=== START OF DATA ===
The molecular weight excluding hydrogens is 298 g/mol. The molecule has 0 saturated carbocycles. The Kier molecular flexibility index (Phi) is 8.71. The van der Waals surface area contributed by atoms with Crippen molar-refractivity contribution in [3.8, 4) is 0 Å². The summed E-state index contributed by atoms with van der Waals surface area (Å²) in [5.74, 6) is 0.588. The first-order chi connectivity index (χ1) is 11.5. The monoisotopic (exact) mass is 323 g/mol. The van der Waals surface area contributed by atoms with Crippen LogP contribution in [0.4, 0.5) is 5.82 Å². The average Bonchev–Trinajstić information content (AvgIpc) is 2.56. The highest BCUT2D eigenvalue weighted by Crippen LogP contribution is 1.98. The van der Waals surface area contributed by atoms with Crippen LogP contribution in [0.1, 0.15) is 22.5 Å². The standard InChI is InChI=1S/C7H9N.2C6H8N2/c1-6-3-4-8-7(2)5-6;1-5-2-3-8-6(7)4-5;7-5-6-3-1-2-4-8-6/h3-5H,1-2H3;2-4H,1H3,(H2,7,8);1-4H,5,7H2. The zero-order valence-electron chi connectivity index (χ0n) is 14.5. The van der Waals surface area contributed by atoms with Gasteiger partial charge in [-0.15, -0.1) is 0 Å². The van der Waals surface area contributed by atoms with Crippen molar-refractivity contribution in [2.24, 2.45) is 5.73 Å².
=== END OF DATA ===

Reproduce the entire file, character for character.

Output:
The molecular weight excluding hydrogens is 298 g/mol. The molecule has 0 saturated carbocycles. The Kier molecular flexibility index (Phi) is 8.71. The van der Waals surface area contributed by atoms with Crippen molar-refractivity contribution in [3.8, 4) is 0 Å². The summed E-state index contributed by atoms with van der Waals surface area (Å²) in [5.74, 6) is 0.588. The first-order chi connectivity index (χ1) is 11.5. The monoisotopic (exact) mass is 323 g/mol. The van der Waals surface area contributed by atoms with Crippen LogP contribution in [0.4, 0.5) is 5.82 Å². The average Bonchev–Trinajstić information content (AvgIpc) is 2.56. The highest BCUT2D eigenvalue weighted by Crippen LogP contribution is 1.98. The van der Waals surface area contributed by atoms with Crippen LogP contribution in [0.1, 0.15) is 22.5 Å². The standard InChI is InChI=1S/C7H9N.2C6H8N2/c1-6-3-4-8-7(2)5-6;1-5-2-3-8-6(7)4-5;7-5-6-3-1-2-4-8-6/h3-5H,1-2H3;2-4H,1H3,(H2,7,8);1-4H,5,7H2. The zero-order valence-electron chi connectivity index (χ0n) is 14.5. The van der Waals surface area contributed by atoms with Gasteiger partial charge in [-0.15, -0.1) is 0 Å². The van der Waals surface area contributed by atoms with Crippen molar-refractivity contribution in [2.24, 2.45) is 5.73 Å².